The shooting went down as follows: On the afternoon March 18, 1997, Det. Lyga was working as a plainclothes narcotics detective in Hollywood.  He and other members of his squad had followed a lead into the adjacent area of North Hollywood, and having finished their investigation were on their way back to Hollywood.  Det. Lyga was riding alone in an unmarked car, a Buick Regal.  Stopped in traffic at the busy intersection of Lankershim and Ventura Boulevards, Lyga saw a green Mitsubishi Montero come to a stop to his left.  Rap music was blaring from the Montero, and Lyga turned to see a black male behind the wheel.  The Montero driver seemed to be staring in Lyga’s direction and shaking his head, and Lyga assumed he was looking at something or someone on the sidewalk to his right.  He looked over and saw that the sidewalk was empty.  Turning back to the Montero, Lyga saw the driver still staring at him.

Lyga rolled down his driver’s side window.  “Can I help you?” he asked the man in the Montero.  “Roll that window up, you punk mother****er,” came the reply.  “Get out of my face or I’ll put a cap in your ass!”

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Top Rated Comments   
SO, is it any wonder that we don't trust the police, either as individuals or as an institution? Were those officers that manipulated witnesses ever held accountable with removal from the force and criminal charges, or are they still employed or collecting a pension?

Concerning Gaines' verbal and armed assault on Lyga: Clearly Gaines was unaware that he was dealing with an officer, but had the exchange been with a civilian, regardless of who had prevailed in the conflict, that civilian would be facing an unfair presumption that he had committed an offense against an officer - he would not be presumed to be acting in defense against an unlawful assault. Gaines had the presumption that he would get away with his act.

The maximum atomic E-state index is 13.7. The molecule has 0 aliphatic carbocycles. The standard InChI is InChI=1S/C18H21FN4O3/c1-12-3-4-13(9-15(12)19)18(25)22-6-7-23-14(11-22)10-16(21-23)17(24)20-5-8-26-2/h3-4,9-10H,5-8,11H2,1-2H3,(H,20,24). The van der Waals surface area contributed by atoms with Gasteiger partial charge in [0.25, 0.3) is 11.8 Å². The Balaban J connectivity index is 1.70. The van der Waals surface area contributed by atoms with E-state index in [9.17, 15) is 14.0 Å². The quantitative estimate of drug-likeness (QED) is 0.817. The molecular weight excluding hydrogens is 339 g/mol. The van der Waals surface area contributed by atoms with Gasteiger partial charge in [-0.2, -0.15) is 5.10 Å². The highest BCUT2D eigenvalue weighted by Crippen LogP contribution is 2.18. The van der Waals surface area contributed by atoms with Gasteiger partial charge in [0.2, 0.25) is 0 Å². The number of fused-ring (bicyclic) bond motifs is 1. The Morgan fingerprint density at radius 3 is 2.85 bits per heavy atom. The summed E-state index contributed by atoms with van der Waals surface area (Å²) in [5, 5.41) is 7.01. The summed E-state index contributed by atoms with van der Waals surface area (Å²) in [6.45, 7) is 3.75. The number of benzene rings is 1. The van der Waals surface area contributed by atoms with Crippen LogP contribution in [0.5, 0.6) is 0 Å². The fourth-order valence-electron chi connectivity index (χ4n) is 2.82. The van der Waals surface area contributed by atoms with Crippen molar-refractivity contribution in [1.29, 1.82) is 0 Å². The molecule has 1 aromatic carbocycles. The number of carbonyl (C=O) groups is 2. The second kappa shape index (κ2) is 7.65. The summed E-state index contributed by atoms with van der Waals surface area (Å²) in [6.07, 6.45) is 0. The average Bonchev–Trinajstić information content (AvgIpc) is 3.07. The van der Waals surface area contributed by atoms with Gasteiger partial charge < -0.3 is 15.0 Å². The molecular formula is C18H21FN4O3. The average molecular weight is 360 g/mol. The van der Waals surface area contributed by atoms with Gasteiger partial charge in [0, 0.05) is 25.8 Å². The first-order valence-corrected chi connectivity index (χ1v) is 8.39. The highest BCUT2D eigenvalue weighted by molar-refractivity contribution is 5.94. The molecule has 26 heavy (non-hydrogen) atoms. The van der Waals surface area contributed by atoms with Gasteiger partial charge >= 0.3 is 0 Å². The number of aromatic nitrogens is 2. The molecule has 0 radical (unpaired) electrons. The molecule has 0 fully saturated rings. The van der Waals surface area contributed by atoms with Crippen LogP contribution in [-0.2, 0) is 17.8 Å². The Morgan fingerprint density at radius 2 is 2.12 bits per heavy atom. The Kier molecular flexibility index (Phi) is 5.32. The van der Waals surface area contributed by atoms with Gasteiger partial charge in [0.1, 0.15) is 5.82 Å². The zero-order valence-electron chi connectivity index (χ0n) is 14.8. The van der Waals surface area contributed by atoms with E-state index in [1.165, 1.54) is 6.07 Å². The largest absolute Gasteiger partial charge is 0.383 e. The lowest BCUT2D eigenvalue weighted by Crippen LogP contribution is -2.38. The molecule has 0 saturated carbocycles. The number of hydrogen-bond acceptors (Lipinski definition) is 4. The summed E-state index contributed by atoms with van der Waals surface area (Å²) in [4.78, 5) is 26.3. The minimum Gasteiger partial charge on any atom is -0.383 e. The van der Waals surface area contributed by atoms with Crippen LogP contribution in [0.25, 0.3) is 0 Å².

Hence our fear and distrust of police.
24 weeks ago
24 weeks ago Link To Comment
Sounds very much like what's been happening in Detroit for decades.

I was born and grew up in L.A. (Los Feliz area). I left for O.C. In the early 70s and I'm glad I did.

My sincere sympathies for Det. Lyga. He is caught in a web of deceit, cronies, and bad actors.

Too bad he didn't get out of the LAPD when the getting was good. I knew of several Irvine cops who did and never looked back.
24 weeks ago
24 weeks ago Link To Comment
Note: "Jack Dunphy is the pseudonym of a police officer in Southern California."

And that, as they say, is the proof of the pudding. IF the story about Lyga is true, then Mr. Dunphy's need to post this story under a pseudonym is evidence that the LAPD is still driven by political corruption at all levels, and by people who are NOT motivated "to serve and protect".
24 weeks ago
24 weeks ago Link To Comment
All Comments   (15)
All Comments   (15)
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This story is a bunch of bull. We don't know or can verify they this Jack Dunphy is a cop, LAPD affiliated, and I know this story is not true even if it came from Lyga himself (which it did). There are no witnesses and Lyga had to come up with a good story to cover his ass, and he had the help of his coworkers in that narco unit. If Lyga is in an undercover capacity, why would he roll his window done to "instigate" a confrontation with an a laimed unknown? Lyga knew Gaines was a LAPD officer and provoked a trained individual to pull his gun, then use the extras to fabricate a reason to use deadly force. And now Jack Dunphy smells money. A scent that his writing sense says "I could spin Lyga's BS into another book and possible a block buster movie, and I can get Arnold Schwarzenegger to play Lyga the Terminator." What Dunphy (moniker) left out is Lyga said he was willing to say that Gaines' murder was a sanctioned LAPD hit. Ask the 30 plus witnesses who heard him in that taped rant. By the way, to the officer who taped Lyga telling on himself in a perceived "safe environment"-good job! You deceive a commendation for exposing a real cop killer. And I'm LAPD affiliated. 10-4!